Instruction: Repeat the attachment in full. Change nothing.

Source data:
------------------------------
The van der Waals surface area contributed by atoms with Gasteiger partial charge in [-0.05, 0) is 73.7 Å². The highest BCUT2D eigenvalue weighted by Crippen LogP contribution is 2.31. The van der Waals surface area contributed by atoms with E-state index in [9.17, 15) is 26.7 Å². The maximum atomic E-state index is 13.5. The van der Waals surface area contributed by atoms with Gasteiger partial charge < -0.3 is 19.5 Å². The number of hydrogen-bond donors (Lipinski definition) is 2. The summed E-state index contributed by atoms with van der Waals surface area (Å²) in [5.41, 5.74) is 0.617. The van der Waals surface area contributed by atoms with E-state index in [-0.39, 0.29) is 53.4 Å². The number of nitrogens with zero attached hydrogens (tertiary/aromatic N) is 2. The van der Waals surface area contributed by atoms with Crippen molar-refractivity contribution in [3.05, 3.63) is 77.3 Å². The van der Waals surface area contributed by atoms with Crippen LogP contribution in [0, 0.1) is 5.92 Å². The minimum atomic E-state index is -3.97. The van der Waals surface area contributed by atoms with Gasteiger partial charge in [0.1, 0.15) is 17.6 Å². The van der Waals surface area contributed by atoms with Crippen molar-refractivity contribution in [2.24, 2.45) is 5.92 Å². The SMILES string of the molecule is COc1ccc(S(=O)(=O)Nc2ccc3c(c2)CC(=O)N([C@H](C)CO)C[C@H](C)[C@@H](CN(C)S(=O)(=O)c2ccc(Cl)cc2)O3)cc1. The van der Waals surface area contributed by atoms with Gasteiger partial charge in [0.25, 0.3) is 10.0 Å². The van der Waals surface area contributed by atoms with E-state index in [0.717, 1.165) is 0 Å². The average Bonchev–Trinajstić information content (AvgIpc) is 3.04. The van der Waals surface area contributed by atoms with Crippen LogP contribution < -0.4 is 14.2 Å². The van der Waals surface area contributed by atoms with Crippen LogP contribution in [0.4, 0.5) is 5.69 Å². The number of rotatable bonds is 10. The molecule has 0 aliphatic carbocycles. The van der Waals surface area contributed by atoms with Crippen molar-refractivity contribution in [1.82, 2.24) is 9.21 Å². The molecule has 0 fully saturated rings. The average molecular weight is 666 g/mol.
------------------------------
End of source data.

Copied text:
The van der Waals surface area contributed by atoms with Gasteiger partial charge in [-0.05, 0) is 73.7 Å². The highest BCUT2D eigenvalue weighted by Crippen LogP contribution is 2.31. The van der Waals surface area contributed by atoms with E-state index in [9.17, 15) is 26.7 Å². The maximum atomic E-state index is 13.5. The van der Waals surface area contributed by atoms with Gasteiger partial charge < -0.3 is 19.5 Å². The number of hydrogen-bond donors (Lipinski definition) is 2. The summed E-state index contributed by atoms with van der Waals surface area (Å²) in [5.41, 5.74) is 0.617. The van der Waals surface area contributed by atoms with E-state index in [-0.39, 0.29) is 53.4 Å². The number of nitrogens with zero attached hydrogens (tertiary/aromatic N) is 2. The van der Waals surface area contributed by atoms with Crippen molar-refractivity contribution in [3.05, 3.63) is 77.3 Å². The van der Waals surface area contributed by atoms with Crippen LogP contribution in [0, 0.1) is 5.92 Å². The minimum atomic E-state index is -3.97. The van der Waals surface area contributed by atoms with Gasteiger partial charge in [0.1, 0.15) is 17.6 Å². The van der Waals surface area contributed by atoms with Crippen molar-refractivity contribution in [2.24, 2.45) is 5.92 Å². The SMILES string of the molecule is COc1ccc(S(=O)(=O)Nc2ccc3c(c2)CC(=O)N([C@H](C)CO)C[C@H](C)[C@@H](CN(C)S(=O)(=O)c2ccc(Cl)cc2)O3)cc1. The van der Waals surface area contributed by atoms with Gasteiger partial charge in [0.25, 0.3) is 10.0 Å². The van der Waals surface area contributed by atoms with E-state index in [0.717, 1.165) is 0 Å². The average Bonchev–Trinajstić information content (AvgIpc) is 3.04. The van der Waals surface area contributed by atoms with Crippen LogP contribution < -0.4 is 14.2 Å². The van der Waals surface area contributed by atoms with Crippen LogP contribution in [0.4, 0.5) is 5.69 Å². The number of rotatable bonds is 10. The molecule has 0 aliphatic carbocycles. The van der Waals surface area contributed by atoms with Crippen molar-refractivity contribution in [1.82, 2.24) is 9.21 Å². The molecule has 0 fully saturated rings. The average molecular weight is 666 g/mol.